People who used the service told us that the staff were friendly and �Very nice�. They said that staff took time with them and helped them when they needed it. We observed positive interactions between staff and people using the service. Staff treated them with respect.

People told us they enjoyed the meals provided and staff told us they recorded what people had drank and eaten so they could monitor their dietary intake.

Elsinor was well maintained and health and safety checks on equipment used in the home was carried out at suitable intervals.

Staff told us that the manager was very supportive and they had received training to help them carry out their job. They told us they had regular supervision and an annual appraisal to ensure their skills remained up to date. We spoke with two social care professionals. They told us that the staff worked very well within the home and asked for advice when they needed it.

We saw the complaints procedure and noted there had been no complaints in the last 12 months. The manager told us they dealt with minor issues on a daily basis.

Inspection carried out on 26 February 2013

During a routine inspection

We spoke with two relatives who visited the home on the day of the inspection visit. We made observations of care and found that staff were attentive and responsive to people's needs. Both visitors were complimentary about staff and told us they were approachable and kind. One person told us "They tell me if anything has happened that I need to know. I feel (my relative) is safe here."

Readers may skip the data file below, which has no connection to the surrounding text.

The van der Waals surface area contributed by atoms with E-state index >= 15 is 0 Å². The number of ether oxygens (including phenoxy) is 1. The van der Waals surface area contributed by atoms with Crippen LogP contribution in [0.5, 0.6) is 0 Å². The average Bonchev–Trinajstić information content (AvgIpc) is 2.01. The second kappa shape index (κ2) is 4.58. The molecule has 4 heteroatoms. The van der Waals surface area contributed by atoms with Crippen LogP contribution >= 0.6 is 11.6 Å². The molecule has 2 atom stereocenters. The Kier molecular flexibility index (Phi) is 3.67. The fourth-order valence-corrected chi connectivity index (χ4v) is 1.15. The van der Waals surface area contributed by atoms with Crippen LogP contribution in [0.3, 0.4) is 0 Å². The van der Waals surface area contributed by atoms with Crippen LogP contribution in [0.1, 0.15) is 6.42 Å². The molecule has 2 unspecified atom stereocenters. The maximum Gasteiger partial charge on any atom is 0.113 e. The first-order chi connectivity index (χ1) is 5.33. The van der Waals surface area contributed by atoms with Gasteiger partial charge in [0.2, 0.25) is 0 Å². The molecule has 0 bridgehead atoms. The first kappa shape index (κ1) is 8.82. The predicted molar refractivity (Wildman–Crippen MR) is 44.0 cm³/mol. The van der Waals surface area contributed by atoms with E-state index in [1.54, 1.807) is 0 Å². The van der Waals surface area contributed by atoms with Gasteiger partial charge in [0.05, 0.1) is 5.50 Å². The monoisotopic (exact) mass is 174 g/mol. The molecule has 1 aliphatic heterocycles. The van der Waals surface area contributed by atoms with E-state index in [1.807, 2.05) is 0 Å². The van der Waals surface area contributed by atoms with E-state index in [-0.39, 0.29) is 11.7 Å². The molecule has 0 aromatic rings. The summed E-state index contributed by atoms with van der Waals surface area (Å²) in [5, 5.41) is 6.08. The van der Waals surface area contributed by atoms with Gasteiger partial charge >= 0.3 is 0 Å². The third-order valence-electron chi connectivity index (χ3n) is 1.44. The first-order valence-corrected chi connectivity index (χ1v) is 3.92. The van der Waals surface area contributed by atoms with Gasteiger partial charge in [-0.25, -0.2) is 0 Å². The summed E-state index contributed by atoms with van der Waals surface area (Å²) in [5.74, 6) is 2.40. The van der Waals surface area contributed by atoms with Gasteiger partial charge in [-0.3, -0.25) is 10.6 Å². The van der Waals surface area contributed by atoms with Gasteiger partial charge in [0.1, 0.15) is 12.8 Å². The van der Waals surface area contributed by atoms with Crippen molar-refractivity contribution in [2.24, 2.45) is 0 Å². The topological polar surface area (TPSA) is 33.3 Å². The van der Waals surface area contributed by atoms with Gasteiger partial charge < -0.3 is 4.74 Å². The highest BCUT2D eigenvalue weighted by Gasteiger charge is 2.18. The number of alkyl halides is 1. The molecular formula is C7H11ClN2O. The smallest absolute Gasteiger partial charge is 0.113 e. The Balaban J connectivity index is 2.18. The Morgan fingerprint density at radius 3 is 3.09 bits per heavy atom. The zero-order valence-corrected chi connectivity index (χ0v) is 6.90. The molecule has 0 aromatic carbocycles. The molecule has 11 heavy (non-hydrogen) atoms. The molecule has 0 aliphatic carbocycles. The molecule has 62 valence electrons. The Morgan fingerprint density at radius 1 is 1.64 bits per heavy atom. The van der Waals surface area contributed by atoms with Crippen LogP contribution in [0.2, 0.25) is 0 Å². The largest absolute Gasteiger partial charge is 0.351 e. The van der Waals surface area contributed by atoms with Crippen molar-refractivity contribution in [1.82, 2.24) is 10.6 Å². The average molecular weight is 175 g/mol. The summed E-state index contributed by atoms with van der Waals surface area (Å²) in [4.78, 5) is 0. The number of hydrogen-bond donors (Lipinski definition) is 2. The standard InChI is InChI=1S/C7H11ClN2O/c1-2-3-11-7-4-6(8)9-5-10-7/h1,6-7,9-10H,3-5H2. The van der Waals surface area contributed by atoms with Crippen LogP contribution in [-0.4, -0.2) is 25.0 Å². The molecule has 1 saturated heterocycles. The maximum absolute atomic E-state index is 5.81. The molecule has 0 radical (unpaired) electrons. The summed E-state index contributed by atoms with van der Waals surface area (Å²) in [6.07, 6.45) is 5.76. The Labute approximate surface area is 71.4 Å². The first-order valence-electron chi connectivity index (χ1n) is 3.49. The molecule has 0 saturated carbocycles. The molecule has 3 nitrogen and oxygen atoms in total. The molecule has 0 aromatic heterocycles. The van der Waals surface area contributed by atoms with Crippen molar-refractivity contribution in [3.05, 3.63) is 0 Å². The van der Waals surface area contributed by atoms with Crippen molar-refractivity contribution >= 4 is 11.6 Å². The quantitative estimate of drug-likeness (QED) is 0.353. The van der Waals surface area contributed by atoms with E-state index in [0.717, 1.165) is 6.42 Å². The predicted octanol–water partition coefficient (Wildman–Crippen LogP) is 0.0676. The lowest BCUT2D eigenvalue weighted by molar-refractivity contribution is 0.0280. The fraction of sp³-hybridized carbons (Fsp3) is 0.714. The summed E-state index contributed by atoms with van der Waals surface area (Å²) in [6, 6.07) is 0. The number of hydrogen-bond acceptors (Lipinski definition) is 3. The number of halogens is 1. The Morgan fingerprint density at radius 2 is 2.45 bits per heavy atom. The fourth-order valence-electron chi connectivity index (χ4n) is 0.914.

We found that people were consulted about their care and that the home sought people's consent to their care and treatment. We saw that the home assessed people's capacity to make decisions. Those people who were assessed to lack capacity and where decisions were needed about care and treatment had these made by a multidisciplinary team to ensure they were made in the person's best interests.

We saw that the home assessed people's care needs and developed care plans which were reviewed with risk assessments in place. We saw that staff had training in caring for people with a dementia and that care plans took account of people's dementia care needs.This meant that people received the care they needed. We saw that people were protected from risk of harm through the correct recruitment practice, staff training and appropriate checks.

The home handled medication safely to protect people's health.

The home monitored the quality of it's service through surveys and internal systems so that improvements could be identified and put in place.

Reports under our old system of regulation (including those from before CQC was created)